Continuing this little thought exercise ( nb that is exactly what this is, some ” thinking out loud”).
When we think about the relationship of the Law to the believer then here are some key NT texts.
1. Matthew 5:17-18 is where Jesus tells us that he has not come to abolish the Law but to fulfil it. Note that this is the Law of Moses but note also that Jesus includes 2 ” untils”. It is both until heaven and earth pass away and until its purpose is fulfilled. Some people think that these are both saying the same thing for emphasis in which case it’s purpose is fulfilled when Christ returns. However, it could mean that its purpose is fulfilled at the Cross when Christ is completely obedient even to death. In that case the bit about heaven and earth passing away is not a chronological thing and more a vivid way of saying there isn’t a chance it can pass away until it’s purpose is fulfilled. RT France (NICNT, 186) suggests what I think is more helpful way forward. The Law will do it’s job and so the joys and titles are taken up eschatologically in Christ so that they fulfil their purpose and are part of the new reality. In other words, they are written on the hearts of believers.
2. Romans 8 contrasts the Law of Moses with the Law of the Spirit.
3. Galatians 4:21-31 talks about the difference between the son of Sarah and the Son of Hagar. The emphasis is that we are true sons because are not slaves under the Law.
4. Hebrews 7:12 tells us that when there is a change in the priesthood there is a change in the Law. Look carefully though, there is a specific focus to the change and the focus is not on a change of rules and regulations but a change on who can be and who is the priest. The writer tells us that the priesthood is transferred from Levi’s family to Judah’s.
Putting these things together we come to a vital point. There is a significant difference about how we talk about Law under the New Covenant and how we talk about it under the Old Covenant.
The challenge here is to do with ” continuity and discontinuity.” Is there a clean break between our experience under the New Covenant or is there some kind of link/ continuity with the Old Covenant.
To explain what I mean, here are a couple of examples of continuity/ discontinuity questions.
1. Away from our immediate question about Law is the question about the New Creation. Now, I can’t think of a single serious Bible teacher who thinks in terms of the end of the World meaning the end of physical matter so that we float off to a spiritual heaven ( even though this language can creep into our thinking). However, there is a significant discussion about whether or not the New Heavens and New Earth are a complete replacement for our current world.
2. At one extreme some people have talked about the Church replacing Israel (discontinuity). It is then pointed out that this seems to have been a cause of anti-semitism and that Romans 11 talks about ingrafting in, not replacing. However at another extreme we see churches that are so obsessed with the continuity with Israel that they adopt Jewish cultural practices.
3. God’s initial Creation mandate called humans to fill and subdue the planet. Has that been replaced ( discontinuity) with the Great Commission and if so does that mean we are not interested in the Environment, Social Justice etc? Or, is there continuity and does that mean that part of the mission of the Church is creation care and social justice?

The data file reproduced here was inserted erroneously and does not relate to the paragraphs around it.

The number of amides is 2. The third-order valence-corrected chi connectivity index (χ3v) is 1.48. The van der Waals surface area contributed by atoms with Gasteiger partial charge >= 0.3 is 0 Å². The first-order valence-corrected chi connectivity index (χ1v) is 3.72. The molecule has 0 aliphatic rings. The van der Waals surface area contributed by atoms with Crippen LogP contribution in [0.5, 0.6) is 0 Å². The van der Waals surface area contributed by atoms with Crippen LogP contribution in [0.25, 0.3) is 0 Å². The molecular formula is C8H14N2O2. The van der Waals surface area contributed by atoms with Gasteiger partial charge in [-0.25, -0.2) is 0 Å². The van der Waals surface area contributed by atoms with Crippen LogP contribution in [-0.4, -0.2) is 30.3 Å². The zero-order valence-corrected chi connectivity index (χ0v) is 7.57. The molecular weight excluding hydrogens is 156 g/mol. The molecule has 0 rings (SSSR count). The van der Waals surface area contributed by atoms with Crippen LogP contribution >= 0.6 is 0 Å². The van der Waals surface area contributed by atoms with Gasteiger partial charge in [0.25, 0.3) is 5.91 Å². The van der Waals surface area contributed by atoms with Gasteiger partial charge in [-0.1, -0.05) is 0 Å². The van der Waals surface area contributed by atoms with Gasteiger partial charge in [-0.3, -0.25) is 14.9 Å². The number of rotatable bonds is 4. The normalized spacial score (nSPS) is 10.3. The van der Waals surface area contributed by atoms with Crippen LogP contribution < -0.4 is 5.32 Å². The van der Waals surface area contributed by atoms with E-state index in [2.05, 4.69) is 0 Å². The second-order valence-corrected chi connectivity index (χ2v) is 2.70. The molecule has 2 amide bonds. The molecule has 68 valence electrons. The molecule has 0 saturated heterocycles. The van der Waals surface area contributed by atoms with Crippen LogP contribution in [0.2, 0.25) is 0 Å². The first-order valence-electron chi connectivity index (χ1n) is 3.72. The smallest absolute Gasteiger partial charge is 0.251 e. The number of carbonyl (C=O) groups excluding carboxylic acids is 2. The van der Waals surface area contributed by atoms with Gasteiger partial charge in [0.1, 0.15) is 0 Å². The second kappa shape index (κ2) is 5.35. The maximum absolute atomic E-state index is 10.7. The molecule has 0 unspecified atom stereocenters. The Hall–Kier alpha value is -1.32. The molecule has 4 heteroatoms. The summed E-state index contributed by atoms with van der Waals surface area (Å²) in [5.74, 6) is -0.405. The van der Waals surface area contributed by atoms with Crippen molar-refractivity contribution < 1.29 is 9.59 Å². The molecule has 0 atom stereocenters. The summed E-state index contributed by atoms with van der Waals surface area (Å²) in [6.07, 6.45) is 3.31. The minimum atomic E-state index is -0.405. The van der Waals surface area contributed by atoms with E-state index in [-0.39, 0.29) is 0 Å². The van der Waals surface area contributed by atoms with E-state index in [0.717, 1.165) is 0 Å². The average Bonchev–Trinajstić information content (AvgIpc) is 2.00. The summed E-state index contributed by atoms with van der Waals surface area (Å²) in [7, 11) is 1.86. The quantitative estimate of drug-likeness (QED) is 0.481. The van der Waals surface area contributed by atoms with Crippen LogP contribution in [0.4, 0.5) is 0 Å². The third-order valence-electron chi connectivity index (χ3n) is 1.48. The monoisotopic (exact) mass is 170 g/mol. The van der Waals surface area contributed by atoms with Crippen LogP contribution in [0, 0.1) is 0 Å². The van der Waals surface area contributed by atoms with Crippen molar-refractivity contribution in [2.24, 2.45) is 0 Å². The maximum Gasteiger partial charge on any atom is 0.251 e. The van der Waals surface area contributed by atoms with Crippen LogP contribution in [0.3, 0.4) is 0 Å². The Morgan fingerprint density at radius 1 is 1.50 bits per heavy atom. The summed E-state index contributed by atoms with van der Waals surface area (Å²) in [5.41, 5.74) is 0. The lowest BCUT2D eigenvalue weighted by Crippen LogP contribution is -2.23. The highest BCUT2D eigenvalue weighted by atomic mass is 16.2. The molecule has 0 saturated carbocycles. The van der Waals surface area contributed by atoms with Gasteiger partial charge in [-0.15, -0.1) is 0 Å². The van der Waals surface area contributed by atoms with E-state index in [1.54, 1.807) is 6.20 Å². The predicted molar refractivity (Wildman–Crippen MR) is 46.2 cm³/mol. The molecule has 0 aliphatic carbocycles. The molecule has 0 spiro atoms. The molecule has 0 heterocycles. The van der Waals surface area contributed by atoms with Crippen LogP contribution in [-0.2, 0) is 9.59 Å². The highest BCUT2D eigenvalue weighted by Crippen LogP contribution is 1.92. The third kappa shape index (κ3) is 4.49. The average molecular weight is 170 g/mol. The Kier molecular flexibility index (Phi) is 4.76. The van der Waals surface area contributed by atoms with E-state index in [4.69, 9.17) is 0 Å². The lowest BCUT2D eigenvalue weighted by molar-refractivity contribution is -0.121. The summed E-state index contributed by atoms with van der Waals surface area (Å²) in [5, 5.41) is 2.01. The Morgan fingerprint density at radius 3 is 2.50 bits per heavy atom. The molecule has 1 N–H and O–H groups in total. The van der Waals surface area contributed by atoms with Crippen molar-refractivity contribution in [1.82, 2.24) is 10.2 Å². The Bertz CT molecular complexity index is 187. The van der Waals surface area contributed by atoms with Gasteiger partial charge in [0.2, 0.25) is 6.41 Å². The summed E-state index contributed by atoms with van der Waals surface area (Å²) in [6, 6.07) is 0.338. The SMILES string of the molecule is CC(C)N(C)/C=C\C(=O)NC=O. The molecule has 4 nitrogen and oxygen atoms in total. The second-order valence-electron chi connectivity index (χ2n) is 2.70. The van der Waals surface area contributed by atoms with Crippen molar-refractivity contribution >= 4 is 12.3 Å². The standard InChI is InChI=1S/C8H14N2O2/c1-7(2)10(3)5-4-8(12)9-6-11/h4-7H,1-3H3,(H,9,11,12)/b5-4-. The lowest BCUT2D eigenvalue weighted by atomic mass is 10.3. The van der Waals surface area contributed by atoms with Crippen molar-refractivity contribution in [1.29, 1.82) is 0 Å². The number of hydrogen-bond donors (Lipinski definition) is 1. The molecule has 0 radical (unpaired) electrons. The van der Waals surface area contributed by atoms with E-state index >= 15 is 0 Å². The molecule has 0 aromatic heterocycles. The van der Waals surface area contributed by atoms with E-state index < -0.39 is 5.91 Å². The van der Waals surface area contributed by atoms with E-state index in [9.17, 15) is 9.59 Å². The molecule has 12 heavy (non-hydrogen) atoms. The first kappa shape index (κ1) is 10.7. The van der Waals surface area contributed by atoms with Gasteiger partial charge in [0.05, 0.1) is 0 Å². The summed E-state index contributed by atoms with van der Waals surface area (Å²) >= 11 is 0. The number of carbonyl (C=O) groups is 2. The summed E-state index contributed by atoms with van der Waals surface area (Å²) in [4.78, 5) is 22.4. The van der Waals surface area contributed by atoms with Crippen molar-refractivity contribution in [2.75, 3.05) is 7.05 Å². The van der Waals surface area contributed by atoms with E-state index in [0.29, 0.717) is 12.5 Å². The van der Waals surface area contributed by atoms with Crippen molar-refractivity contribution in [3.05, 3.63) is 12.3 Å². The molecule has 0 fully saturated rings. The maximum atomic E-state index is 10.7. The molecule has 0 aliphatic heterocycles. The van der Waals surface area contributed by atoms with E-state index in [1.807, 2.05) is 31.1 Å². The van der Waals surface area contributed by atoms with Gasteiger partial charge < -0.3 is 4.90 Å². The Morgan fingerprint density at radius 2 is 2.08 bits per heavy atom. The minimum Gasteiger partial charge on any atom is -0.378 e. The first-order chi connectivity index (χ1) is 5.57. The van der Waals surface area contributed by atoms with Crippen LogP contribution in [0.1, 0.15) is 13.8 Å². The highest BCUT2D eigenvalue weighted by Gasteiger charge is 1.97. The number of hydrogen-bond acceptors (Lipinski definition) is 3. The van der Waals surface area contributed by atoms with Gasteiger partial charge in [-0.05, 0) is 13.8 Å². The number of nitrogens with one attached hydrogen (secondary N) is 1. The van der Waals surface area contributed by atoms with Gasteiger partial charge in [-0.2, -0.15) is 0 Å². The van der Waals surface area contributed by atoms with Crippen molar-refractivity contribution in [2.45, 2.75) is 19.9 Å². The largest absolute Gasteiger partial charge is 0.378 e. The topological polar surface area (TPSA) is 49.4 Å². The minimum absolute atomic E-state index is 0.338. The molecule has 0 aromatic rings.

4. Who do you baptised? Paedo- Baptists argue that there is continuity from the Old Covenant and therefore just as babies were in the Covenant and circumcised, so infant baptism becomes the seal of the New Covenant and in continuity with the Old includes babies. A lot of Baptists at this point focus on discontinuity and argue that circumcision of children has been replaced with baptism of converts. Note that both sides support some sense of change and discontinuity. Reformed Baptists however would argue that the Paedo- Baptist position does not allow for enough continuity – or that they put it in the wrong place. There is continuity but it is not from Paedo- circumcision go Paedo-baptism. It is from outward circumcision to circumcision of tge heart.
Stephen Kneale includes a helpful chart on the continuity/discontinuity spectrum here.
So some further thoughts to move us on.
1. Focus on the heart leads to continuity. The Law is summed up as Love the Lord your God with all your heart, soul and mind. It is a heart matter. This is a requirement that hasn’t gone away.
2. There is a powerlessness in the Law of Moses. It is not able to change our hearts. We cannot keep it. This powerlessness is not because the Law was defective in terms of its requirements which were good. Rather, the problem is human sinful nature which means first of all that we have hearts of stone and secondly that the priests who were meant to represent us were defective because according to Hebrews 6, they too were sinful ( needing to sacrifce for themselves) and frail so that they died.
3. There is a change in the priesthood with Christ. This means a change in the Law. The first change, Hebrews says is to who can be priest. It is now one from the Tribe of Judah. The functions of prophet, priest and King are united in one person for ever. This means that we have an effective mediator and an effective sacrifice.
4. There is a change to the place where everything happens from the Temple being the physical building in Jerusalem to the Temple being God’s people so that he indwells us through his Holy Spirit (see Kneale on this).
So, all the things that the Law of Moses wanted to do but could not do in terms of:
1. Showing people how to love God with their whole heart – and to be separated apart to him as a pure and holy people?
2. Helping us to know how to love our neighbours as ourselves and so be reconciled to people as well as God
are all now achieved in Christ.